|Publication number||US6703599 B1|
|Application number||US 10/058,384|
|Publication date||9 Mar 2004|
|Filing date||30 Jan 2002|
|Priority date||30 Jan 2002|
|Also published as||US6933922, US7002550, US7479944, US20040142705, US20050146499, US20050200603|
|Publication number||058384, 10058384, US 6703599 B1, US 6703599B1, US-B1-6703599, US6703599 B1, US6703599B1|
|Inventors||Mark W. Casebolt, Mark R. Lee|
|Original Assignee||Microsoft Corporation|
|Export Citation||BiBTeX, EndNote, RefMan|
|Patent Citations (81), Non-Patent Citations (6), Referenced by (128), Classifications (20), Legal Events (6)|
|External Links: USPTO, USPTO Assignment, Espacenet|
This invention relates to proximity sensing systems and methods. Such systems and methods are useful for managing power consumption in an electronic device, as well as for other purposes.
Power management is becoming increasingly important as electronic devices place greater reliance on battery power. Portable computers, personal data assistants (PDAs), tablet computers, cellular phones, pagers, and wireless computer peripherals are only a few examples. While components of such devices are becoming increasingly power hungry, the demand for longer intervals between battery replacement or recharging has increased. Indeed, many devices are often turned on for ready usability but left idle for significant periods of time. Accordingly, there is an increasing need for systems and methods that reduce or slow battery depletion.
Wireless peripheral devices intended for use with a host computer are becoming more common. In particular, cursor control (pointing) devices such as a computer mouse can be made wireless by inclusion of a battery power source within the device and providing a wireless data link to a personal computer or other device via, e.g., an infrared or RF transmitter/receiver pair. Without effective power management, however, continuously operating a wireless peripheral can rapidly deplete the device's battery power, thereby requiring frequent battery replacement or recharging.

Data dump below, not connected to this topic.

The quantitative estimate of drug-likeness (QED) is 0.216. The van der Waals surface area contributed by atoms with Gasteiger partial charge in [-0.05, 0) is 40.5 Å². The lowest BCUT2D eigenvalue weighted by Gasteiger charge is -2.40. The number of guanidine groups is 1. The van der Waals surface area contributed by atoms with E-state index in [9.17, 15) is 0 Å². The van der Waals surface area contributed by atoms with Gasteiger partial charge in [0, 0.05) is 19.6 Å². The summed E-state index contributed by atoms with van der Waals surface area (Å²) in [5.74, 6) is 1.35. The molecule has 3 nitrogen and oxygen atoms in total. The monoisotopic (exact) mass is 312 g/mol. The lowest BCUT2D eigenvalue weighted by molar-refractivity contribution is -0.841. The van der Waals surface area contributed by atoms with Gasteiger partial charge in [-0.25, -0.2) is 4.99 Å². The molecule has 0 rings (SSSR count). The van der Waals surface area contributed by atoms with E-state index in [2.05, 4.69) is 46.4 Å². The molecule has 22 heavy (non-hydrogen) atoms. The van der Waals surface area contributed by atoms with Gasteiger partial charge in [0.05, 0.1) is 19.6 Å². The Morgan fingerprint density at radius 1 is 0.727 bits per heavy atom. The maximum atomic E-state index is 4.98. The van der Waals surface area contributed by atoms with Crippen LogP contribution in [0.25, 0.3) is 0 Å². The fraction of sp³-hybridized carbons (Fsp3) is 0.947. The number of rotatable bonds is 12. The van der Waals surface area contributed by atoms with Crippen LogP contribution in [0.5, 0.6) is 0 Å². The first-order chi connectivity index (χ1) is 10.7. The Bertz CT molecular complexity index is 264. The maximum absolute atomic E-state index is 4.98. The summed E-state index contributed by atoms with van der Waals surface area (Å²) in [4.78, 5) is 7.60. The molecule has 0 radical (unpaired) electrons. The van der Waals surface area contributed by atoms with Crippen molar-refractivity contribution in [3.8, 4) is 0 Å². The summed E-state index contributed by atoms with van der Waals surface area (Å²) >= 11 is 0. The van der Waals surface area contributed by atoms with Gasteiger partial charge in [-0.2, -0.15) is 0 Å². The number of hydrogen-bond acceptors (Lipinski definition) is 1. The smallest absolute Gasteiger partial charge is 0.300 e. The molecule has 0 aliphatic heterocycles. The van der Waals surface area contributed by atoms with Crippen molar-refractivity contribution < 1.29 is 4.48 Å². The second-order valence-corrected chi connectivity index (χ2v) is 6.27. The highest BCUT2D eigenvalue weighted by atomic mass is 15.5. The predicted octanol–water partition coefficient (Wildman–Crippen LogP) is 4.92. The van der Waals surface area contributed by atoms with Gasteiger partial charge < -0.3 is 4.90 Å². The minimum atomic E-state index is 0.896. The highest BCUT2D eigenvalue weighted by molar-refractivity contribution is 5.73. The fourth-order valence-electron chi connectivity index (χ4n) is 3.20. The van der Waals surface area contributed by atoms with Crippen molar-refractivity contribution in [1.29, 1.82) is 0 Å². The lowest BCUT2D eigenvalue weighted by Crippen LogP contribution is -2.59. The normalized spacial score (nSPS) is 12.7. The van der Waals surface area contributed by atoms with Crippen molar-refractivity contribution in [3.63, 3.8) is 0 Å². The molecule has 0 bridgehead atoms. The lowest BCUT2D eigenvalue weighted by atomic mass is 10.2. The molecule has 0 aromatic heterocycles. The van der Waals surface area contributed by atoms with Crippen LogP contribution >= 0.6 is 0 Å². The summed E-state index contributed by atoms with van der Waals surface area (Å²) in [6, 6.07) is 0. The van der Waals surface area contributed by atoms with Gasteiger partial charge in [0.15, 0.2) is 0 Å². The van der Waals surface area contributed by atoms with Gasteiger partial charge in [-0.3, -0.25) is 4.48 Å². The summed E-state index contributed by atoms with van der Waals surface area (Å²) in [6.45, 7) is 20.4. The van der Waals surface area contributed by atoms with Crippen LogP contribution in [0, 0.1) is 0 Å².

A common method of minimizing power consumption is to configure a device to “sleep” when it is not being used. In other words, a device may turn off many of its components during periods of non-use, and turn those components back on when the device is used. In a wireless computer mouse employing mechanical encoder wheels moved by a roller ball, sleep can occur by powering down the mouse's transmitter and receiver components, as well as other components not currently needed. The mouse can then periodically sample the encoder wheels for movement. When a change is detected in encoder wheel position between sampling intervals, the device “wakes up” and reactivates any powered-down components. This sampling occurs at a rate that is fast in comparison to human response time (on the order of 50 millisecond (msec) intervals); moving the mouse thus “wakes” the device without a perceptible delay. After experiencing a designated period of no motion, the mouse can then go back to sleep. The inactive intervals between sampling allow the average power use during “sleep” to be very small.
In another line of technological development, cursor control devices utilize optical surface tracking systems in lieu of conventional encoder wheel arrangements. Exemplary optical tracking systems, and associated signal processing techniques, include those disclosed in commonly owned U.S. Pat. No. 6,172,354 (Adan et al.) and copending applications Ser. No. 09/692,120, filed Oct. 19, 2000, and Ser. No. 09/273,899, filed Mar. 22, 1999. Optical tracking can provide more reliable and accurate tracking by eliminating moving parts (e.g., a ball and associated encoder wheels) which are prone to malfunction from the pick-up of dirt, oils, etc. from the tracked support surface and/or a user's hand. On the other hand, optical tracking requires considerable power for driving the circuitry used to illuminate a trackable surface and to receive and process light (image information) reflected from the trackable surface.